The internet loves cats. If the internet were Superman, cats would be the Sun. But even though cats are cute and fluffy (and always ready to start something), it’s their strange behavior that seems to be their most powerful draw. Strange behavior that, while vexing to most people, may actually have very sensible evolutionary roots.
In the TED-Ed video posted above, Tony Buffington, a Professor of Clinical Sciences and a board-certified veterinarian,some quirky animation and smooth jazz music to share his thoughts on why cats do what they do. And unless you were already an expert on cat behavior, you may be in for some big “Aha!” moments.
The video, which is based on Buffington’s research, claims that the core reason cats behave in such seemingly strange ways is because back when they were clawing and pouncing their way through the wild a million years ago, they were both predator and prey. “As both predator and prey,” the video’s narrator says, “[the] survival of their species depended on crucial instinctual behaviors, which we still observe in wild and domestic cats today.”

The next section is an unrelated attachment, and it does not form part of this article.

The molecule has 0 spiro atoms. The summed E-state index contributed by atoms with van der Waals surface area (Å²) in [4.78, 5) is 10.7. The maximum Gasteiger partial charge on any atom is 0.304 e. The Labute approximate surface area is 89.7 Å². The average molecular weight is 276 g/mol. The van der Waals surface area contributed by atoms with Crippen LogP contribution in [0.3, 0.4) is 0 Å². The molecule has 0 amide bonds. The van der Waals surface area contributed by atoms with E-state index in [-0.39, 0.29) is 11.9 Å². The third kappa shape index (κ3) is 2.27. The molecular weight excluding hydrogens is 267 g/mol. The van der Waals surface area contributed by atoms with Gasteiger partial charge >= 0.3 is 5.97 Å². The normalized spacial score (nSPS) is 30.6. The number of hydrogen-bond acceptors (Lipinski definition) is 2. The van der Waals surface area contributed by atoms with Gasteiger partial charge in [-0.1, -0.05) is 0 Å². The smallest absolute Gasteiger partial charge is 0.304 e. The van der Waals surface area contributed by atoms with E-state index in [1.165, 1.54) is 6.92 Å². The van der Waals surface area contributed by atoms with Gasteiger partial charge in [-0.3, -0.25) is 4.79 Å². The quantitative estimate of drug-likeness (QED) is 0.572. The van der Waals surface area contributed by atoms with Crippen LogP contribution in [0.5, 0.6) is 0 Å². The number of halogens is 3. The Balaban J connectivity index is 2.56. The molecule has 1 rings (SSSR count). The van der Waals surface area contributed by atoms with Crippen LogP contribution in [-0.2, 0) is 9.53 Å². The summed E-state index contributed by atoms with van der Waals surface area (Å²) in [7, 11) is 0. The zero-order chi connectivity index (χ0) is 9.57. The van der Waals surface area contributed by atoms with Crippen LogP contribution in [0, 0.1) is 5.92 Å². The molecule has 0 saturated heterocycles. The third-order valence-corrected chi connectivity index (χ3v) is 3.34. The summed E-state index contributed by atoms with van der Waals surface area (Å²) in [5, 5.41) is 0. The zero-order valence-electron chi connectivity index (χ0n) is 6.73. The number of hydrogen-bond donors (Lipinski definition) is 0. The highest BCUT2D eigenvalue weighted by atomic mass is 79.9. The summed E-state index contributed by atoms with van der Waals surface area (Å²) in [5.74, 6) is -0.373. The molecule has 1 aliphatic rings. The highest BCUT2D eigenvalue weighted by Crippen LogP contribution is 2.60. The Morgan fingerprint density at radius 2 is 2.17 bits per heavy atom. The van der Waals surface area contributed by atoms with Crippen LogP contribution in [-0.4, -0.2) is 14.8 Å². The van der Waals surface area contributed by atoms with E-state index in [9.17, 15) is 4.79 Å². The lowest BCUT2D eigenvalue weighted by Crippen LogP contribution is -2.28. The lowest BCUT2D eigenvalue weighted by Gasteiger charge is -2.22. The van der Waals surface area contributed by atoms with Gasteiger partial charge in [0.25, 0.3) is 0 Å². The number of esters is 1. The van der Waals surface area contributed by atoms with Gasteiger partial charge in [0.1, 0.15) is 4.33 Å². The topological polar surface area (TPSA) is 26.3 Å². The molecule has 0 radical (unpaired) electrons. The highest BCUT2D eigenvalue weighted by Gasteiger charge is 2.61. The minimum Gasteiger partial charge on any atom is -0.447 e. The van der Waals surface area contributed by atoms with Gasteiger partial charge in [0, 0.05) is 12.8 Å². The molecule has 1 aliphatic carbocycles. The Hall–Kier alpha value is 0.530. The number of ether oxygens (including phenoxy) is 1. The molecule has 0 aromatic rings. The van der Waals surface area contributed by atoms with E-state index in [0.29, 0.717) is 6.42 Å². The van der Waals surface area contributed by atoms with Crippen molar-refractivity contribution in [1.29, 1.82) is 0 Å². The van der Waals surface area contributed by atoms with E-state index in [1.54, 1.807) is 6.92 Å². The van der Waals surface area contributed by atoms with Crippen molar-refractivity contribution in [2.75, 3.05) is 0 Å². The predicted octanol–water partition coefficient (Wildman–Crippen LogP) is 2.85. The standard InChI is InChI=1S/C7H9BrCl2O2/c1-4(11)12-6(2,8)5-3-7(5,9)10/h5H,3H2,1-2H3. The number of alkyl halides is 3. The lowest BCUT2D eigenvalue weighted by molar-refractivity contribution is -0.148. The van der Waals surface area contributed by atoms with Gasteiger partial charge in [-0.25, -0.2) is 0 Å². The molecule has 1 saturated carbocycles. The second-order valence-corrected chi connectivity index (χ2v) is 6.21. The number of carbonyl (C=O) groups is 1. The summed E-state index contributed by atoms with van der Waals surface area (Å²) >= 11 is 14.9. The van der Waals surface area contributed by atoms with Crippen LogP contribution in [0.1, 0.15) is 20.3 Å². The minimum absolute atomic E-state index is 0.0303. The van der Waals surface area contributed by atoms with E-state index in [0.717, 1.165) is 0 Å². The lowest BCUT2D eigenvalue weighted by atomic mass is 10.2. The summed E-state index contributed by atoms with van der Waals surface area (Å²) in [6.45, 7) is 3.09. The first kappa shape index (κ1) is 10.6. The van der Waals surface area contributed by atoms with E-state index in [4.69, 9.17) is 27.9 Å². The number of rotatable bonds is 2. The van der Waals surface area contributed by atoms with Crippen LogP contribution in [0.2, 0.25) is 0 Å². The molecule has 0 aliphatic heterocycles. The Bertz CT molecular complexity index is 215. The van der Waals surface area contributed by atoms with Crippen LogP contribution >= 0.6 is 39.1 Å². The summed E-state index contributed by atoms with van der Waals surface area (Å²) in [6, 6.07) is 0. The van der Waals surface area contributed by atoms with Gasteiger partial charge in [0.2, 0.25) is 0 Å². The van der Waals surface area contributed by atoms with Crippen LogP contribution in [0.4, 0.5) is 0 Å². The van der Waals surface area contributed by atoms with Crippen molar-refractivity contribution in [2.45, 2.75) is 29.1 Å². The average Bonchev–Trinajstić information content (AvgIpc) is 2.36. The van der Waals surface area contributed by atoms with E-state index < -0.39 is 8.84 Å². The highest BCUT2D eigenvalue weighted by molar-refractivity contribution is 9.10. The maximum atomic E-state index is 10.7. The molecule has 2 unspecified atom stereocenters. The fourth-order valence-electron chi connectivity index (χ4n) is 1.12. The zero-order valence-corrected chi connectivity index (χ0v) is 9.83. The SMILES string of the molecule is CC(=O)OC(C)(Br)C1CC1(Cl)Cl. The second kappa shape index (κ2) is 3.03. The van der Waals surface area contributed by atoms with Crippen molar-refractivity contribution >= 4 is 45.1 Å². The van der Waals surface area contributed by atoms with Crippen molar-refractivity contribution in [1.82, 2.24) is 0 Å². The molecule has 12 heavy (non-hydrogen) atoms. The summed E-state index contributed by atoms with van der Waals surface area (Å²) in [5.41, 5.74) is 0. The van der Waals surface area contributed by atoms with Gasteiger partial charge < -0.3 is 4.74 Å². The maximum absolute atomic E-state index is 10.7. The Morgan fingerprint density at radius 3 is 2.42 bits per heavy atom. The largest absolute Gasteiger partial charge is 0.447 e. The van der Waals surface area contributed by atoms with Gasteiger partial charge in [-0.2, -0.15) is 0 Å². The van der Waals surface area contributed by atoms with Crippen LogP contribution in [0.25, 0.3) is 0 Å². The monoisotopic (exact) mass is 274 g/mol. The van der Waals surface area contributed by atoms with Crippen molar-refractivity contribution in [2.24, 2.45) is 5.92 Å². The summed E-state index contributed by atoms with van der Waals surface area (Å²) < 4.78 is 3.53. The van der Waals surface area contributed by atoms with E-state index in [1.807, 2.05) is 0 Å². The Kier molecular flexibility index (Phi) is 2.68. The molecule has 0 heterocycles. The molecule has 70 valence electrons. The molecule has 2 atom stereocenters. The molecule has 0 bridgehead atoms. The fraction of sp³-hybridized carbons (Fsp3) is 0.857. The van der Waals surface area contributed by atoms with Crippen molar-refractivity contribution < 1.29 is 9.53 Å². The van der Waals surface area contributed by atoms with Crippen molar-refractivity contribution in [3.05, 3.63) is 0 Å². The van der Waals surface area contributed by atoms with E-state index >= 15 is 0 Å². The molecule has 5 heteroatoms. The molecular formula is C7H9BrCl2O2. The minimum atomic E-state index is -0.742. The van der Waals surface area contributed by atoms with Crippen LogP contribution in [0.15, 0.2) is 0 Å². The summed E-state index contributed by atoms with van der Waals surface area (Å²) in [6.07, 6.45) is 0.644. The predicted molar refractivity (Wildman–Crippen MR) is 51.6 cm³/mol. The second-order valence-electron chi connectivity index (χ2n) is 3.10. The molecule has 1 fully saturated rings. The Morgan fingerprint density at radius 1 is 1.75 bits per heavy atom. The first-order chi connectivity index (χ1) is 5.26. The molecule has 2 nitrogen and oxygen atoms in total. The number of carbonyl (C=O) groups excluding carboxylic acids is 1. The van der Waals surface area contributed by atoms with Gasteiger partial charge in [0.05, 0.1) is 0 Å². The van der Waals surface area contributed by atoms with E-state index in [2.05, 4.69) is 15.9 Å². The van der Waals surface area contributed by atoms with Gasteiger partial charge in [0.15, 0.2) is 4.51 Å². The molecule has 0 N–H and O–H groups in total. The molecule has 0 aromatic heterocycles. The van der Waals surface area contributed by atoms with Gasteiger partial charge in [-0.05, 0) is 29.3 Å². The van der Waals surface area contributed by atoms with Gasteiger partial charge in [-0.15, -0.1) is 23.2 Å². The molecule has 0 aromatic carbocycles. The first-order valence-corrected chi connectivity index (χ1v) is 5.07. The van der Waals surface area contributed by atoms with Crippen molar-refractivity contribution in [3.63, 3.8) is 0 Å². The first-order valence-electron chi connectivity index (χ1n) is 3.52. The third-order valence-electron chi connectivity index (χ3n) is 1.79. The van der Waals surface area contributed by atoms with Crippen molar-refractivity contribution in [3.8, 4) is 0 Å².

This means that the reason Fluffers or Sir Snugsly or Twinkle Bottom tears your bed or curtains or toilet paper to shreds is not because he hates or (or even because you bought the wrong ply), but because, back in the day, cats needed to keep their claws sharp and ready for battle. And now, even though domesticated cats may not need to fight for their lives, they still instinctually keep their weapons and skills sharp. Like Jason Bourne (although he’s never safe, is he?).
Many other strange cat behaviors are explained via the predator/prey model in the video, including why cats sit in tight spaces, why they survey rooms as if they were auditioning to be the The Lion King, and even why they purr. And it turns out that purring, because of its particular frequency, may actually help cats—and you!—to heal bones and tissue. Which means they really may be a source of strength for us, like the Sun is for Superman. Or maybe that fact just further makes them inscrutable balls of fluff that really can’t stand cucumbers for some reason…
What are your thoughts on the claims in this video? Have any stories about wild cat behavior you’ve witnessed personally? Discuss it all in the comments section below!
Images: TED-Ed // Chintis Lundgren